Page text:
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ISSN: 1895-5770
Gastroenterology Review/Przegląd Gastroenterologiczny
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3/2013
vol. 8
 
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Original paper

Secretory phospholipase A2 activity is linked to hypercholesterolemia and gender in non-alcoholic fatty liver disease individuals

Joanna Raszeja-Wyszomirska
,
Krzysztof Safranow
,
Agnieszka Szynkowska
,
Ewa Stachowska

Prz Gastroenterol 2013; 8 (3): 172–175
Online publish date: 2013/07/04
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Introduction

Non-alcoholic fatty liver disease (NAFLD) is closely linked to accumulation of lipid droplets in hepatocytes [1]. A consequence of lipid accumulation in the liver is the autocatalytic process of lipid peroxidation, demonstrated by elevation of plasma lipid peroxidation markers – 9- and 13-hydroxyoctadecadienoic acids (9- and 13-HODEs) and isoprostane 8-epi-PGF III. Both were si­gnificantly elevated in patients with nonalcoholic steatohepatitis (NASH) [2].

Phospholipases A2 are enzymes releasing free fatty acids from cytoplasmic membranes and allowing their further transformation to HODEs, hydroxyeicosatetraenoic acids (HETEs) and eicosanoids. There are two main classes of phospholipases A2, cytoplasmic (cPLA2) and secretory phospholipase A2 (sPLA2), and both regulate physiological and pathological processes [3-5]. The sPLA2 is expressed in the atherosclerotic arterial walls, highlighting the important role of that enzyme in the development of inflammation [3, 4, 6]. The role of sPLA2 during progression of inflammation in NAFLD is practically unknown. However, lipoprotein-associated phospholipase A2 was recently characterized as a novel in­flammatory biomarker that is correlated with several components constituting the metabolic syndrome [7].

Aim

In this paper we look for plasma sPLA2 activity in NAFLD patients. We also investigated the intensity of lipid peroxidation through measurement of plasma concentration of non-enzymatic oxidative stress markers:

9- and 13-HODEs, and isoprostane 8-epi-PGF III.

Material and methods

Patients



Ninety-two consecutive patients with NAFLD were enrolled in the study as well as 20 healthy individuals. All analyzed subjects were Caucasians. The exclusion criterion was consumption of more than 20 g/day of ethanol. The subgroup of patients with clinically diagnosed NAFLD and permanently normal liver enzymes consisted of 30 individuals. All the patients tested negative for HBV infection (with HBs antigen and anti-HBc total antibodies) and anti-HCV antibodies. Gamma-globulins, immunoglobulins, and auto-antibodies were tested and imaging diagnostics was performed to exclude autoimmune hepatitis as well as primary biliary cirrhosis and primary sclerosing cholangitis. In a subgroup of 60 patients with biopsy-proven NAFLD, 12 patients (20%) had severe fibrosis of the liver defined as bridging fibrosis and cirrhosis (F3 and F4) and 24 (40%) had no fibrosis (F0) according to the Kleiner and Brunt classification [8]. Patients were fully informed as to the study objectives and benefits, and provided written consent prior to enrollment. The control group consisted of healthy individuals from general practitioners’ registers. The study protocol complied with ethical standards laid down in the Declaration of Helsinki and was approved by the Committee on Human Research at the Pomeranian Medical University. Venous blood for lipid analyses was collected into tubes (with EDTA) after an overnight fast. After that, the plasma was obtained by centrifugation (1200 γ × 10 min), and then frozen at –80°C until analyses.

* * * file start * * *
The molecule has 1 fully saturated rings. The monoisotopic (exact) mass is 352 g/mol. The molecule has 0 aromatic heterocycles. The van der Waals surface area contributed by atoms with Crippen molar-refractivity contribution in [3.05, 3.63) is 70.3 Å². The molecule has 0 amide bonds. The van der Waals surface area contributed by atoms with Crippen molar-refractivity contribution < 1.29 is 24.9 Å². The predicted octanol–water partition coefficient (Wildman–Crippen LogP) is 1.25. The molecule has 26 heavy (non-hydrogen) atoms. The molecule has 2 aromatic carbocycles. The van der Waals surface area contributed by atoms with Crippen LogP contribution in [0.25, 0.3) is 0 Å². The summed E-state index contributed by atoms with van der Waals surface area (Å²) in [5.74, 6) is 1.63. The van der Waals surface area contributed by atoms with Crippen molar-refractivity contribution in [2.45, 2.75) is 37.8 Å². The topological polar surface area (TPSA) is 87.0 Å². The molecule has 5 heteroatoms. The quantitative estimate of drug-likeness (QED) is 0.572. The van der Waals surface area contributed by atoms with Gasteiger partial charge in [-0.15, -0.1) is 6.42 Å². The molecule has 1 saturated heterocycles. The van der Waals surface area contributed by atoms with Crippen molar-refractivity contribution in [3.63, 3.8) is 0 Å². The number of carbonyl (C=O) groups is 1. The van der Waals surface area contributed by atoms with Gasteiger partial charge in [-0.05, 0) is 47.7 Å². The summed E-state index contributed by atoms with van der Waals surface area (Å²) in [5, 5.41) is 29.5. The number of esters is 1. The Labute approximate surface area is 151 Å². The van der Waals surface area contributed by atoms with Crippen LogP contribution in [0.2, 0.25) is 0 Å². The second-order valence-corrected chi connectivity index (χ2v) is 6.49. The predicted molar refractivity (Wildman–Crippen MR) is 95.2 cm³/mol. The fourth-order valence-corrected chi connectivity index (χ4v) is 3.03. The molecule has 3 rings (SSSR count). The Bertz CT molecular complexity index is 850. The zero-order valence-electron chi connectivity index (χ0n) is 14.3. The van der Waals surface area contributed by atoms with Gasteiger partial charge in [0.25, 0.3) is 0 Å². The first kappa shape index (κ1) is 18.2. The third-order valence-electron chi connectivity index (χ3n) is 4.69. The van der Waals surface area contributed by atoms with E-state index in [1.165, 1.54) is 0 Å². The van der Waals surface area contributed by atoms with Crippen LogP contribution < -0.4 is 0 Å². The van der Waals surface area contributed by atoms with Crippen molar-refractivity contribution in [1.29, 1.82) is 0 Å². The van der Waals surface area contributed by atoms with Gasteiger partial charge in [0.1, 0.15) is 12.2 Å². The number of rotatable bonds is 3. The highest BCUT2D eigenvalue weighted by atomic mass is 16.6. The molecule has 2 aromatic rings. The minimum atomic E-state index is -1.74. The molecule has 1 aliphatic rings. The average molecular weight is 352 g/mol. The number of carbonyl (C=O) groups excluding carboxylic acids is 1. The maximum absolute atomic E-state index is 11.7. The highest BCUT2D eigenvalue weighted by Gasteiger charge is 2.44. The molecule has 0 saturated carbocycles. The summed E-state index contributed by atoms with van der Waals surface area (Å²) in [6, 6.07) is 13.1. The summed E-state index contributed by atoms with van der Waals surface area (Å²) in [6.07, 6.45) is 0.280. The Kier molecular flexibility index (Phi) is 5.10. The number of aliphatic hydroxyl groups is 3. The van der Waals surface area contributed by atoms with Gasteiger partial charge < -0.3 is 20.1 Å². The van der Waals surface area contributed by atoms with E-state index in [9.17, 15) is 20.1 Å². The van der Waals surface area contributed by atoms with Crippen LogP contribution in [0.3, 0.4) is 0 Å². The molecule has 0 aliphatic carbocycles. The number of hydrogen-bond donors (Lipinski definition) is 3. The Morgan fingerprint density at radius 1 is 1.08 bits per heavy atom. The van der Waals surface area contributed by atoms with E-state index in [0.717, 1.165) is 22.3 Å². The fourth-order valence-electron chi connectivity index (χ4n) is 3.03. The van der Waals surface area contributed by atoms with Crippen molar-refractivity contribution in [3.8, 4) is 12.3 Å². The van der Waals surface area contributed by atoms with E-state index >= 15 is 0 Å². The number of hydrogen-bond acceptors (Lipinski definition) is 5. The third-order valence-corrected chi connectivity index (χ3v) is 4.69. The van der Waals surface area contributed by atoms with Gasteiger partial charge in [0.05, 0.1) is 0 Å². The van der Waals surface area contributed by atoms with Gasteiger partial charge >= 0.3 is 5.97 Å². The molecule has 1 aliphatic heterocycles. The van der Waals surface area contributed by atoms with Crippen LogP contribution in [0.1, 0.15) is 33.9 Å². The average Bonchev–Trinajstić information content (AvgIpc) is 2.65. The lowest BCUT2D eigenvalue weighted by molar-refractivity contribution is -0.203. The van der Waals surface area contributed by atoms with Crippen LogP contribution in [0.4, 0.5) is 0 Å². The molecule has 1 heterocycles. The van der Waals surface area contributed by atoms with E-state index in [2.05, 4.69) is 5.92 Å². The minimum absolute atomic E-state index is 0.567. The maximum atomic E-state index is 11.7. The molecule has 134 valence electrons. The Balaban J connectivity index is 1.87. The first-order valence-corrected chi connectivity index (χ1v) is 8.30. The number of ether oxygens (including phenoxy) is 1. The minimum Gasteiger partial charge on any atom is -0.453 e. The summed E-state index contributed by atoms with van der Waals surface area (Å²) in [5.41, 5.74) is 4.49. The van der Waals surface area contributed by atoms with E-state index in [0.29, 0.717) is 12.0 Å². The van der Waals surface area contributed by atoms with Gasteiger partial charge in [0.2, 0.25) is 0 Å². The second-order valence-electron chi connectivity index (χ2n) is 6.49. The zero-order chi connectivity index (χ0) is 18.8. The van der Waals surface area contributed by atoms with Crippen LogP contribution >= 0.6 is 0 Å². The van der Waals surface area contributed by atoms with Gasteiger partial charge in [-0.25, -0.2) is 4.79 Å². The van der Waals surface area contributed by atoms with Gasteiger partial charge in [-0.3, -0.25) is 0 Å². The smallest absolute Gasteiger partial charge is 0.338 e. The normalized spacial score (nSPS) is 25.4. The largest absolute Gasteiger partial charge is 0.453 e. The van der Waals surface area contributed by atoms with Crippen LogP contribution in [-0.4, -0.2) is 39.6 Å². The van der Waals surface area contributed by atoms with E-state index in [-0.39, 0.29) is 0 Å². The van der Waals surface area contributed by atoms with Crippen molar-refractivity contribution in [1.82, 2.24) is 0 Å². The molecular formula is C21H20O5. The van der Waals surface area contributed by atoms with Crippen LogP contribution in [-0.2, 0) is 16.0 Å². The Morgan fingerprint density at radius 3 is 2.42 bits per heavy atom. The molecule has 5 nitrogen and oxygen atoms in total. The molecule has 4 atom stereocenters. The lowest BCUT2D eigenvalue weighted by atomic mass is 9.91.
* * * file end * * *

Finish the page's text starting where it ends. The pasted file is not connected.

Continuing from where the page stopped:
Measurement of secretory phospholipase A2 content in plasma



Before analysis samples were thawed slowly in an ice bath, vigorously vortexed and then equal amounts of samples were taken. The procedure was performed according to instructions of the manufacturer (Cayman, USA). Analysis was performed with En Vision 2104 Multilabel Reader (Perkin Elmer, USA).



Measurement of arachidonic and linoleic acid derivatives from plasma



Plasma 9- and 13-HODE were assessed with the HPLC method. First plasma (0.5 ml) was suspended with 1 ml of 100% acetonitrile (cooled to 4°C), then it was vortexed vigorously for 3 min. After that PGB2 (1 µg/ml) was added as an internal standard, and all was vortexed for the next 1 min. The mixture was cooled (10 min/

–20°C), centrifuged (3200 γ for 10 min, 4°C) and supernatant was taken. After that, the pH value of the samples was adjusted to 3.0 (with 1 mM HCl). The lipid

fraction was extracted with solid-phase extraction SPE columns (Bakerbond Spe, RP-18, J. T Baker). Then derivatives were eluted by a mixture of methanol and ethyl acetate (1 : 1, v/v), carefully collected and evaporated to dryness in a nitrogen steam. Residue after evaporation was reconstituted in 200 µl methanol/water/acetic acid (60/40/0.1, v/v/v) and analyzed by HPLC. The Agilent 1200 chromatographic system consisted of a vacuum solvent degassing system, quaternary gradient pump, thermostated high-performance autosampler, thermostated column compartment and diode array detector (DAD). Chromatographic data were processed by Agilent Chemstation software as described in detail previously [9]. The total recovery for all sample extraction and processing steps was 46 ±8%.